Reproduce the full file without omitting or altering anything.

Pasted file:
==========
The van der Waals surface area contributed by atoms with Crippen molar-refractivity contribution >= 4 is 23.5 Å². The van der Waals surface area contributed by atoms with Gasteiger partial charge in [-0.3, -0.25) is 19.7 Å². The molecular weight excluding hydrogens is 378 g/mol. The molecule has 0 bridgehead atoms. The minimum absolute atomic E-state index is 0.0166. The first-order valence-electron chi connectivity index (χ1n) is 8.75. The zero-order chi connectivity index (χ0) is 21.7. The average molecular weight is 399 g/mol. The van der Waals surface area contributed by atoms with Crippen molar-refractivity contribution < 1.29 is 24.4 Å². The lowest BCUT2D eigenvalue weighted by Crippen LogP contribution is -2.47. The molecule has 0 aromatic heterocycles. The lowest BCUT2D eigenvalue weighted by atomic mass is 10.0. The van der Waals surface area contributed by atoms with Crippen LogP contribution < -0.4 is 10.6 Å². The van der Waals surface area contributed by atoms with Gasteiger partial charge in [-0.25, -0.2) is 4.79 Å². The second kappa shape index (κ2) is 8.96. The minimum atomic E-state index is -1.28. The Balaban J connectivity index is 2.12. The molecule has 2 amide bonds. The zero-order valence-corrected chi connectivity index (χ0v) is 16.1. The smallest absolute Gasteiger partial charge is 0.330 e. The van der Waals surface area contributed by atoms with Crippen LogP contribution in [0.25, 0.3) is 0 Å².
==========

The van der Waals surface area contributed by atoms with Crippen molar-refractivity contribution >= 4 is 23.5 Å². The van der Waals surface area contributed by atoms with Gasteiger partial charge in [-0.3, -0.25) is 19.7 Å². The molecular weight excluding hydrogens is 378 g/mol. The molecule has 0 bridgehead atoms. The minimum absolute atomic E-state index is 0.0166. The first-order valence-electron chi connectivity index (χ1n) is 8.75. The zero-order chi connectivity index (χ0) is 21.7. The average molecular weight is 399 g/mol. The van der Waals surface area contributed by atoms with Crippen molar-refractivity contribution < 1.29 is 24.4 Å². The lowest BCUT2D eigenvalue weighted by Crippen LogP contribution is -2.47. The molecule has 0 aromatic heterocycles. The lowest BCUT2D eigenvalue weighted by atomic mass is 10.0. The van der Waals surface area contributed by atoms with Crippen LogP contribution < -0.4 is 10.6 Å². The van der Waals surface area contributed by atoms with Gasteiger partial charge in [-0.25, -0.2) is 4.79 Å². The second kappa shape index (κ2) is 8.96. The minimum atomic E-state index is -1.28. The Balaban J connectivity index is 2.12. The molecule has 2 amide bonds. The zero-order valence-corrected chi connectivity index (χ0v) is 16.1. The smallest absolute Gasteiger partial charge is 0.330 e. The van der Waals surface area contributed by atoms with Crippen LogP contribution in [0.25, 0.3) is 0 Å².